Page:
This contribution to Science's Perspectives underscores the importance of work to update estimates of the cost of carbon dioxide emissions, a cost that pervades government policy making. It explains the efforts of an interagency group charged with improving estimates of the so-called social cost of carbon (SC-CO2)—the dollar value of damage associated with 1 ton of additional emissions—and hence its equivalent, the benefit of avoided damage. It explains that in 2017 a U.S. National Academy of Science panel recommended use of updated damage models that translate climate change into impacts measured against the baseline economic activity and population. An improved damage model architecture for the United States has produced new estimates: 3 degrees Celsius of warming would lead to a loss of ~2 percent of U.S. gross domestic product; 6 degrees Celsius of warming would lead to a ~6 percent loss. But the real value of the new model architecture is enhanced credibility for future benefit estimates built on it and the architecture’s capacity to incorporate new studies and additional economic sectors—a capacity that speaks directly to National Academy of Sciences recommendations that modeling be “consistent with the state of scientific knowledge as reflected in the body of current, peer-reviewed literature” and that there be “a regularized process for updating SC-CO2 estimates.” The new modeling effort has several caveats, and three other components needed to compute the SC-CO2 need upgrades. Nevertheless, the emphasis of conservative governments, including the current one, on cost-benefit analysis can lead these governments to support environmental regulation.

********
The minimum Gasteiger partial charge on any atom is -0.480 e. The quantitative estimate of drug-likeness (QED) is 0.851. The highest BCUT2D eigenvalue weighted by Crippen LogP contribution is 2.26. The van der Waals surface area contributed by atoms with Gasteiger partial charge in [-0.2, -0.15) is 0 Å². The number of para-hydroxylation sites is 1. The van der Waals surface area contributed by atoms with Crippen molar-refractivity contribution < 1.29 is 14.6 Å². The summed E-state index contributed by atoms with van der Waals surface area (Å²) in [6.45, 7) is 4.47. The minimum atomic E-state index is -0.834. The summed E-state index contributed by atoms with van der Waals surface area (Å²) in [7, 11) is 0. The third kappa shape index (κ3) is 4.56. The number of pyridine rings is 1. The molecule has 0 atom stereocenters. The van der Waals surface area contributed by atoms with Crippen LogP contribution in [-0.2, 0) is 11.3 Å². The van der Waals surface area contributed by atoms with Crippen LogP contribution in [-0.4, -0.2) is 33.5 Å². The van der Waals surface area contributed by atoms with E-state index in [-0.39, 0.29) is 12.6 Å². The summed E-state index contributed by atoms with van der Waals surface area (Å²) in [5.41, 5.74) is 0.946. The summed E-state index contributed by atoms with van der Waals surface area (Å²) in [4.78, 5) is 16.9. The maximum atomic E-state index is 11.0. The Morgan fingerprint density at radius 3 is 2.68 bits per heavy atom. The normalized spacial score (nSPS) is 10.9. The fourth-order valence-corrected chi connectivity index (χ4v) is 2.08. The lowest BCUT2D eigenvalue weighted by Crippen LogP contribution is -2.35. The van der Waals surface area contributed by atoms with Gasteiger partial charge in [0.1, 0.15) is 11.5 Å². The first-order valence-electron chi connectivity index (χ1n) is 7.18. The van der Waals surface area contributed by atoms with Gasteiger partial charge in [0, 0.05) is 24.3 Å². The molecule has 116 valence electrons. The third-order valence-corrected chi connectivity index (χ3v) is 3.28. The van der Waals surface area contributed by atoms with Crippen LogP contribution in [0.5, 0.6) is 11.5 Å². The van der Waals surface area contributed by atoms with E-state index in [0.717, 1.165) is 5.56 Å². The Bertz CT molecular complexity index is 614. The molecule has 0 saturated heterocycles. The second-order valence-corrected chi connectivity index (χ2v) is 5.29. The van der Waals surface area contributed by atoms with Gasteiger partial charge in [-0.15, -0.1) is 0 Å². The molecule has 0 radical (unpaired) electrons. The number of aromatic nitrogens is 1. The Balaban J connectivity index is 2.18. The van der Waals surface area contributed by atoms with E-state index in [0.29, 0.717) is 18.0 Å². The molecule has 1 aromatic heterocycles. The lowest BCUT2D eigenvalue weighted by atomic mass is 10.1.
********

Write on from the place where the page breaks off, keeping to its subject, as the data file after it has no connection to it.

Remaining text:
Author: William Pizer